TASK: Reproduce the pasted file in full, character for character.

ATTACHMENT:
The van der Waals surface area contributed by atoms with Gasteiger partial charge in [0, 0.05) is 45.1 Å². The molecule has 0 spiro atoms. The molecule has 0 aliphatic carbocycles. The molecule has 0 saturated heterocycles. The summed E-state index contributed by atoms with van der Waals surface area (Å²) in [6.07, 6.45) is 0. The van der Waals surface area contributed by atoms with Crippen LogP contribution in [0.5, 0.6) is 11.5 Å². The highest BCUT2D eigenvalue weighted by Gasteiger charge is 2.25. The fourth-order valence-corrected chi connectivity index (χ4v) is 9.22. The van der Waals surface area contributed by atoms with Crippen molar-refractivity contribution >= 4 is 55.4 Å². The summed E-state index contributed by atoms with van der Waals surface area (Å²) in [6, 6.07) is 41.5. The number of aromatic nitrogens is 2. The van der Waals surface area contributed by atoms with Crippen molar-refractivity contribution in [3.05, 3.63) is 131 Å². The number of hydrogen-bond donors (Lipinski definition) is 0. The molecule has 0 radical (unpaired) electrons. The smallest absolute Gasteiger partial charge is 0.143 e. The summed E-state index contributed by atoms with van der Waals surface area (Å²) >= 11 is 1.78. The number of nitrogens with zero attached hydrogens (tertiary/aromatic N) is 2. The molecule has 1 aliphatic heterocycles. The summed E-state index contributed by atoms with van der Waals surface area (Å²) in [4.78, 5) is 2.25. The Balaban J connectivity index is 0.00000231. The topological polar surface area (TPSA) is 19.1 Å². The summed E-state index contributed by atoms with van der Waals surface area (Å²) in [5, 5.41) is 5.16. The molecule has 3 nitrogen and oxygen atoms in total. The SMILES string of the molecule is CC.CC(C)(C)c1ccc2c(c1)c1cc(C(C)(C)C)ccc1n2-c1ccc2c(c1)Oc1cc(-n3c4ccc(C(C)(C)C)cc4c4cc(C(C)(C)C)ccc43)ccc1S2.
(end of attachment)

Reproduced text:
The van der Waals surface area contributed by atoms with Gasteiger partial charge in [0, 0.05) is 45.1 Å². The molecule has 0 spiro atoms. The molecule has 0 aliphatic carbocycles. The molecule has 0 saturated heterocycles. The summed E-state index contributed by atoms with van der Waals surface area (Å²) in [6.07, 6.45) is 0. The van der Waals surface area contributed by atoms with Crippen LogP contribution in [0.5, 0.6) is 11.5 Å². The highest BCUT2D eigenvalue weighted by Gasteiger charge is 2.25. The fourth-order valence-corrected chi connectivity index (χ4v) is 9.22. The van der Waals surface area contributed by atoms with Crippen molar-refractivity contribution >= 4 is 55.4 Å². The summed E-state index contributed by atoms with van der Waals surface area (Å²) in [6, 6.07) is 41.5. The number of aromatic nitrogens is 2. The van der Waals surface area contributed by atoms with Crippen molar-refractivity contribution in [3.05, 3.63) is 131 Å². The number of hydrogen-bond donors (Lipinski definition) is 0. The molecule has 0 radical (unpaired) electrons. The smallest absolute Gasteiger partial charge is 0.143 e. The summed E-state index contributed by atoms with van der Waals surface area (Å²) >= 11 is 1.78. The number of nitrogens with zero attached hydrogens (tertiary/aromatic N) is 2. The molecule has 1 aliphatic heterocycles. The summed E-state index contributed by atoms with van der Waals surface area (Å²) in [4.78, 5) is 2.25. The Balaban J connectivity index is 0.00000231. The topological polar surface area (TPSA) is 19.1 Å². The summed E-state index contributed by atoms with van der Waals surface area (Å²) in [5, 5.41) is 5.16. The molecule has 3 nitrogen and oxygen atoms in total. The SMILES string of the molecule is CC.CC(C)(C)c1ccc2c(c1)c1cc(C(C)(C)C)ccc1n2-c1ccc2c(c1)Oc1cc(-n3c4ccc(C(C)(C)C)cc4c4cc(C(C)(C)C)ccc43)ccc1S2.